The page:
BOSTON - Gov. Charlie Baker is urging the state's congressional delegation to fight a Republican-backed health care bill that he said could undermine Massachusetts' efforts to maintain its highest-in-the-nation rate of insured residents.
The Republican governor is including his concerns in a letter he's planning to send to the all-Democratic delegation Tuesday. Baker also will outline potential federal revenue losses for Massachusetts if the bill becomes law.
The U.S. House is scheduled to debate and vote on the bill Thursday.
Baker said he's concerned the proposal could chip away at the ability of Massachusetts to continue providing near-universal coverage - particularly given the analysis released last week by the Congressional Budget Office.
The report found that 14 million Americans would lose coverage next year under the House Republican bill. The number could jump to 24 million by 2026.
Baker said the report shows how the bill could hurt MassHealth - the state's Medicaid system - as well as private insurance residents can sign up for through the Massachusetts Health Connector.
The Massachusetts delegation doesn't need much persuading in opposing the bill.
Sen. Elizabeth Warren took to Twitter after the release of the CBO report and vowed to fight the plan.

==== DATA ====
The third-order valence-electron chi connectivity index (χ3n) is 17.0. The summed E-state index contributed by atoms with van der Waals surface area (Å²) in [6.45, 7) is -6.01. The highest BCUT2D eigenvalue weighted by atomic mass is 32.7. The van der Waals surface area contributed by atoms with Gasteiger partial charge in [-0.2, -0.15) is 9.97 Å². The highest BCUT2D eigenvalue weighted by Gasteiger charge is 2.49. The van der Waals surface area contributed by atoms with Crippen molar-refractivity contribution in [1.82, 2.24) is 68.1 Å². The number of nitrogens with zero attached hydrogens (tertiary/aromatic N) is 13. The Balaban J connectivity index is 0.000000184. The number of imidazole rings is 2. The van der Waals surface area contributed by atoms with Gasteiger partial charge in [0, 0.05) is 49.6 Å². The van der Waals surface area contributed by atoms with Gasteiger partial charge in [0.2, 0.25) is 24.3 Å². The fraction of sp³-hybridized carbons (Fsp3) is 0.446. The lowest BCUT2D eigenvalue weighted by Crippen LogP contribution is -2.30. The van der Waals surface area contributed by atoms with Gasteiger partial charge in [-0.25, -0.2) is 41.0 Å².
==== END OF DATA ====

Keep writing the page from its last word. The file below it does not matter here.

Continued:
"Throwing 24 million people off their health care to give billionaires a tax break is heartless & irresponsible. We cannot pass #Trumpcare," the Massachusetts Democrat tweeted.
U.S. Rep. Seth Moulton said the bill "shifts the tax burden to seniors and hardworking Americans who will be forced to make a choice between paying for lifesaving treatment or paying their electric bill."
House Speaker Paul Ryan, R-Wis., has called the GOP effort to repeal and replace former President Barack Obama's health care bill an "act of mercy," while U.S. Rep. Joe Kennedy said the bill is instead "an act of malice."
Baker said he'll continue trying to work with the Trump Administration, which he said has been open to working with governors to allow flexibility for states.
The GOP proposal relies in part on cuts to the federal-state Medicaid program, forcing states to pick up the tab.
Baker, a former health care executive, already has warned that federal Medicaid dollars are critical to helping insure Massachusetts residents.
The state receives about $10.5 billion in federal Medicaid reimbursement each year, a little more than half of the state's total $19 billion in Medicaid spending, according to Baker.
Massachusetts has the lowest uninsured rate of any state with about 97 percent of residents covered.
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